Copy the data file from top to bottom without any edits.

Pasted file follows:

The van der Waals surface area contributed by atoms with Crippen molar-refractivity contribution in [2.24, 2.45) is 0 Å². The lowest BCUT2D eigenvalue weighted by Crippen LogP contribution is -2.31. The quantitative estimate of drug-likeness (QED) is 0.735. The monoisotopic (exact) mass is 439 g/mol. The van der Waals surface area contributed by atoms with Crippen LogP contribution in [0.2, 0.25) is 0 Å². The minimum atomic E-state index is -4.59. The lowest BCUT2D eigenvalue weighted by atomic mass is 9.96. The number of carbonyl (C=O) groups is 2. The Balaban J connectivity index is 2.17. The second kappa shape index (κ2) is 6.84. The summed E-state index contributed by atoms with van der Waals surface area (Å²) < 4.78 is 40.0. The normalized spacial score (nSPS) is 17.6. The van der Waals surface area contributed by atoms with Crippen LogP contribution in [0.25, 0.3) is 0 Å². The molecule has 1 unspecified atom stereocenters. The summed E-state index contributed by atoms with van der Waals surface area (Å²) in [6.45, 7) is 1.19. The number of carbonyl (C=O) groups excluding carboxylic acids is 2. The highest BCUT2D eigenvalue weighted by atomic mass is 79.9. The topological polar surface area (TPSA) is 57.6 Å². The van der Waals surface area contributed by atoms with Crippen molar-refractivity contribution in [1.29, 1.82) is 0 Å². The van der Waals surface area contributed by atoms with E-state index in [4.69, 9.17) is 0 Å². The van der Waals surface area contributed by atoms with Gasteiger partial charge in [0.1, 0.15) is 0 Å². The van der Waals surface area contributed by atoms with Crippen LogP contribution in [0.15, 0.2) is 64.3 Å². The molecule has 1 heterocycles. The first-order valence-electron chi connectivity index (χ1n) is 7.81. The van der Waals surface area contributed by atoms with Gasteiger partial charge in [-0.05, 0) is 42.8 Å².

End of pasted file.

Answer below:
The van der Waals surface area contributed by atoms with Crippen molar-refractivity contribution in [2.24, 2.45) is 0 Å². The lowest BCUT2D eigenvalue weighted by Crippen LogP contribution is -2.31. The quantitative estimate of drug-likeness (QED) is 0.735. The monoisotopic (exact) mass is 439 g/mol. The van der Waals surface area contributed by atoms with Crippen LogP contribution in [0.2, 0.25) is 0 Å². The minimum atomic E-state index is -4.59. The lowest BCUT2D eigenvalue weighted by atomic mass is 9.96. The number of carbonyl (C=O) groups is 2. The Balaban J connectivity index is 2.17. The second kappa shape index (κ2) is 6.84. The summed E-state index contributed by atoms with van der Waals surface area (Å²) < 4.78 is 40.0. The normalized spacial score (nSPS) is 17.6. The van der Waals surface area contributed by atoms with Crippen LogP contribution in [0.25, 0.3) is 0 Å². The molecule has 1 unspecified atom stereocenters. The summed E-state index contributed by atoms with van der Waals surface area (Å²) in [6.45, 7) is 1.19. The number of carbonyl (C=O) groups excluding carboxylic acids is 2. The highest BCUT2D eigenvalue weighted by atomic mass is 79.9. The topological polar surface area (TPSA) is 57.6 Å². The van der Waals surface area contributed by atoms with Crippen molar-refractivity contribution in [1.29, 1.82) is 0 Å². The van der Waals surface area contributed by atoms with E-state index in [4.69, 9.17) is 0 Å². The van der Waals surface area contributed by atoms with Gasteiger partial charge in [0.1, 0.15) is 0 Å². The van der Waals surface area contributed by atoms with Crippen LogP contribution in [0.15, 0.2) is 64.3 Å². The molecule has 1 heterocycles. The first-order valence-electron chi connectivity index (χ1n) is 7.81. The van der Waals surface area contributed by atoms with Gasteiger partial charge in [-0.05, 0) is 42.8 Å².